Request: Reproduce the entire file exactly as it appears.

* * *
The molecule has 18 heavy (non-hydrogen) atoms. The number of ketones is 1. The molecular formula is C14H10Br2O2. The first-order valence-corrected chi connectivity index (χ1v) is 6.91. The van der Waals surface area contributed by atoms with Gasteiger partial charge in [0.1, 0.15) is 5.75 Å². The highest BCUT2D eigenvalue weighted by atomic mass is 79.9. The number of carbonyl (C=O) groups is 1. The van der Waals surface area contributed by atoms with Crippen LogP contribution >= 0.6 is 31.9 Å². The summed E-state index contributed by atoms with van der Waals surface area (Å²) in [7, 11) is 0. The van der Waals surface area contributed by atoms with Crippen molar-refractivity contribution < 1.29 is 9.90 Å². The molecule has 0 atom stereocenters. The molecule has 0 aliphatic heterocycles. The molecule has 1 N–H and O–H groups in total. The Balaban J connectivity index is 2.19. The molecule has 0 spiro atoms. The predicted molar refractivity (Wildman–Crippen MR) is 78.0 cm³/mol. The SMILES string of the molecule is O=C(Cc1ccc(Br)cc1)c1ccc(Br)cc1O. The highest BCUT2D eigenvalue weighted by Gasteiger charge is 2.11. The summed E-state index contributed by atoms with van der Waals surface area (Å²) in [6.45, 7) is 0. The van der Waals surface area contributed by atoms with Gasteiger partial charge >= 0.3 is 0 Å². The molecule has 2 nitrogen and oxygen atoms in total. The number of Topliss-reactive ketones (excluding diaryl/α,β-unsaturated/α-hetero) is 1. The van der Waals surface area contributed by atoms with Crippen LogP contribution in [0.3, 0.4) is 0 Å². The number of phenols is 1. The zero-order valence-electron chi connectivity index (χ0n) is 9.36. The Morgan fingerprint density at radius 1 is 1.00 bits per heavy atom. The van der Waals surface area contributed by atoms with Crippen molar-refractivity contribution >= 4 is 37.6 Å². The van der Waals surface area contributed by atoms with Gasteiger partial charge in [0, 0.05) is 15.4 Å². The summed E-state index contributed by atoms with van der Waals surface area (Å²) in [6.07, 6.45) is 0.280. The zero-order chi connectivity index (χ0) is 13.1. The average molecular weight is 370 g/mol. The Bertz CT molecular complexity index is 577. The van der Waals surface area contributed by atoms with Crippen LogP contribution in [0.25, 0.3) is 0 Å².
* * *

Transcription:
The molecule has 18 heavy (non-hydrogen) atoms. The number of ketones is 1. The molecular formula is C14H10Br2O2. The first-order valence-corrected chi connectivity index (χ1v) is 6.91. The van der Waals surface area contributed by atoms with Gasteiger partial charge in [0.1, 0.15) is 5.75 Å². The highest BCUT2D eigenvalue weighted by atomic mass is 79.9. The number of carbonyl (C=O) groups is 1. The van der Waals surface area contributed by atoms with Crippen LogP contribution >= 0.6 is 31.9 Å². The summed E-state index contributed by atoms with van der Waals surface area (Å²) in [7, 11) is 0. The van der Waals surface area contributed by atoms with Crippen molar-refractivity contribution < 1.29 is 9.90 Å². The molecule has 0 atom stereocenters. The molecule has 0 aliphatic heterocycles. The molecule has 1 N–H and O–H groups in total. The Balaban J connectivity index is 2.19. The molecule has 0 spiro atoms. The predicted molar refractivity (Wildman–Crippen MR) is 78.0 cm³/mol. The SMILES string of the molecule is O=C(Cc1ccc(Br)cc1)c1ccc(Br)cc1O. The highest BCUT2D eigenvalue weighted by Gasteiger charge is 2.11. The summed E-state index contributed by atoms with van der Waals surface area (Å²) in [6.45, 7) is 0. The van der Waals surface area contributed by atoms with Gasteiger partial charge >= 0.3 is 0 Å². The molecule has 2 nitrogen and oxygen atoms in total. The number of Topliss-reactive ketones (excluding diaryl/α,β-unsaturated/α-hetero) is 1. The van der Waals surface area contributed by atoms with Crippen LogP contribution in [0.3, 0.4) is 0 Å². The number of phenols is 1. The zero-order valence-electron chi connectivity index (χ0n) is 9.36. The Morgan fingerprint density at radius 1 is 1.00 bits per heavy atom. The van der Waals surface area contributed by atoms with Crippen molar-refractivity contribution >= 4 is 37.6 Å². The van der Waals surface area contributed by atoms with Gasteiger partial charge in [0, 0.05) is 15.4 Å². The summed E-state index contributed by atoms with van der Waals surface area (Å²) in [6.07, 6.45) is 0.280. The zero-order chi connectivity index (χ0) is 13.1. The average molecular weight is 370 g/mol. The Bertz CT molecular complexity index is 577. The van der Waals surface area contributed by atoms with Crippen LogP contribution in [0.25, 0.3) is 0 Å².